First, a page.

“For us it is important to build systems which make a positive difference to people’s lives helping them to do things more easily. Self-powering devices are the way forward, but although there has been some progress in making them a reality, we are not quite there yet. This partnership has potential to make a real difference to the way we all use the internet, sensors and electronic appliances, from wearable health monitors and smart buildings to intelligent trackers for perishable foods.”

While AND specialises in hardware and software development, it will draw upon the university’s expertise to help develop the self-powering systems. Contributing specifically in this area will Dr Morteza Varasteh and Dr Hossein Anisi, from the School of Computer Science and Electronic Engineering at Essex. Both have extensive experience of tackling the dual challenge of developing low-power IoT devices and exploring alternative sources of energy from using the sun, vibrations within our own body or radio waves to provide power. They will supervise a full-time researcher, who will work on the project at the AND offices in Theydon Bois.

The combined AND Technology Research and University of Essex project is due to start in autumn 2021 and continue to 2023. Whilst, for now in its feasibility stage, this project is just the start of the new suite of energy harvesting devices; more will follow.

Comment on this article below or via Twitter: @IoTNow_OR @jcIoTnow

RECENT ARTICLES

HUAWEI IdeaHub S2 launched for smart office and education

Posted on: August 16, 2022

Beijing, China. 16 August, 2022 – On August 8, 2022, CCTV news joined Huawei at the Intelligent Collaboration 2022 new product launch, which officially released the HUAWEI IdeaHub S2 – the HarmonyOS collaboration flat panel. The IdeaHub S2 is another success to add to Huawei’s portfolio of innovative, creating better value for customers.

Read more

Nordic-powered smart utility access cover offers anti-theft protection and detects open/close events

Posted on: August 16, 2022

Oslo, Norway – China-based Jian-IOT has launched a smart utility access cover that can detect when the cover has been opened or closed, records water level and temperature data, identifies any damage, and includes an anti-theft system that tracks the current location of the device. The ‘Integrated Intelligent Manhole Cover’ employs Nordic’s nRF52832 SoC to both act

Read more
FEATURED IoT STORIES

9 IoT applications that will change everything

Posted on: September 1, 2021

Whether you are a future-minded CEO, tech-driven CEO or IT leader, you’ve come across the term IoT before. It’s often used alongside superlatives regarding how it will revolutionize the way you work, play, and live. But is it just another buzzword, or is it the as-promised technological holy grail? The truth is that Internet of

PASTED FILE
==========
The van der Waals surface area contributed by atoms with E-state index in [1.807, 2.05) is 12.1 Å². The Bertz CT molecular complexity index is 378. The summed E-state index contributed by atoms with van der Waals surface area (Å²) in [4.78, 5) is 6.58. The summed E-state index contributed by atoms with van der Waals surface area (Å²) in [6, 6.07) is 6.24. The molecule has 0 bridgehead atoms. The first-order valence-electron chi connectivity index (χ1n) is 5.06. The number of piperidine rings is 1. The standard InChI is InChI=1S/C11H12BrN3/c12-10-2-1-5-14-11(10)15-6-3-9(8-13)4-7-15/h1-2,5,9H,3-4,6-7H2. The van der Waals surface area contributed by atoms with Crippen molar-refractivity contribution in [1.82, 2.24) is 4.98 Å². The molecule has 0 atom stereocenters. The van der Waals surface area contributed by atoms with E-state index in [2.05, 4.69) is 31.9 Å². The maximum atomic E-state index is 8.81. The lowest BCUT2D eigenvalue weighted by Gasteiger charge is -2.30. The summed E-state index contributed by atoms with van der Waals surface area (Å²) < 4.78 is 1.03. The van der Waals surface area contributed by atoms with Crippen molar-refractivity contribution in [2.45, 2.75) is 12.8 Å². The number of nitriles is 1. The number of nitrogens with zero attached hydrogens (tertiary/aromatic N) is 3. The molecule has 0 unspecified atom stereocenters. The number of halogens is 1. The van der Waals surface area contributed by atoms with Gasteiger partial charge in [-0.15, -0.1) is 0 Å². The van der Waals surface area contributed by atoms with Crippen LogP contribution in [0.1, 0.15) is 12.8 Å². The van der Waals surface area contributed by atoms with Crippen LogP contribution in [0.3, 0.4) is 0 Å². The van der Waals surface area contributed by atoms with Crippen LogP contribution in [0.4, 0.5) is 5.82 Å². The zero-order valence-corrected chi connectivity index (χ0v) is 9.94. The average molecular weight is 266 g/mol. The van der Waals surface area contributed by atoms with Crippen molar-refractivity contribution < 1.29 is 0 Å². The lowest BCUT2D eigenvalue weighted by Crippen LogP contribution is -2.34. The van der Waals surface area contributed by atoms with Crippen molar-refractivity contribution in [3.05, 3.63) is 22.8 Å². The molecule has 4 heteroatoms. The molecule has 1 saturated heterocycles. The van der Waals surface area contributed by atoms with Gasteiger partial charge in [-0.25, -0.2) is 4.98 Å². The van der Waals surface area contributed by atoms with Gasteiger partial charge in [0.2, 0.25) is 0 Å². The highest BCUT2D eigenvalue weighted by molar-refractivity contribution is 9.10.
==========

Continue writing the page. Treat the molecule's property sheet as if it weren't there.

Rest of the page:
Read more

Which IoT Platform 2021? IoT Now Enterprise Buyers’ Guide

Posted on: August 30, 2021

There are several different parts in a complete IoT solution, all of which must work together to get the result needed, write IoT Now Enterprise Buyers’ Guide – Which IoT Platform 2021? authors Robin Duke-Woolley, the CEO and Bill Ingle, a senior analyst, at Beecham Research. Figure 1 shows these parts and, although not all

Read more

CAT-M1 vs NB-IoT – examining the real differences

Posted on: June 21, 2021

As industry players look to provide the next generation of IoT connectivity, two different standards have emerged under release 13 of 3GPP – CAT-M1 and NB-IoT.

Read more

IoT and home automation: What does the future hold?

Posted on: June 10, 2020

Once a dream, home automation using iot is slowly but steadily becoming a part of daily lives around the world. In fact, it is believed that the global market for smart home automation will reach $40 billion by 2020.

Read more

5 challenges still facing the Internet of Things

Posted on: June 3, 2020

The Internet of Things (IoT) has quickly become a huge part of how people live, communicate and do business. All around the world, web-enabled devices are turning our world into a more switched-on place to live.

Read more

What is IoT?

Posted on: July 7, 2019

What is IoT Data as a new oil IoT connectivity What is IoT video So what’s IoT? The phrase ‘Internet of Things’ (IoT) is officially everywhere. It constantly shows up in my Google news feed, the weekend tech supplements are waxing lyrical about it and the volume of marketing emails I receive advertising ‘smart, connected

Read more
IoT Newsletter

Join the IoT Now online community for FREE, to receive: Exclusive offers for entry to all the IoT events that matter, round the world

Free access to a huge selection of the latest IoT analyst reports and industry whitepapers

The latest IoT news, as it breaks, to your inbox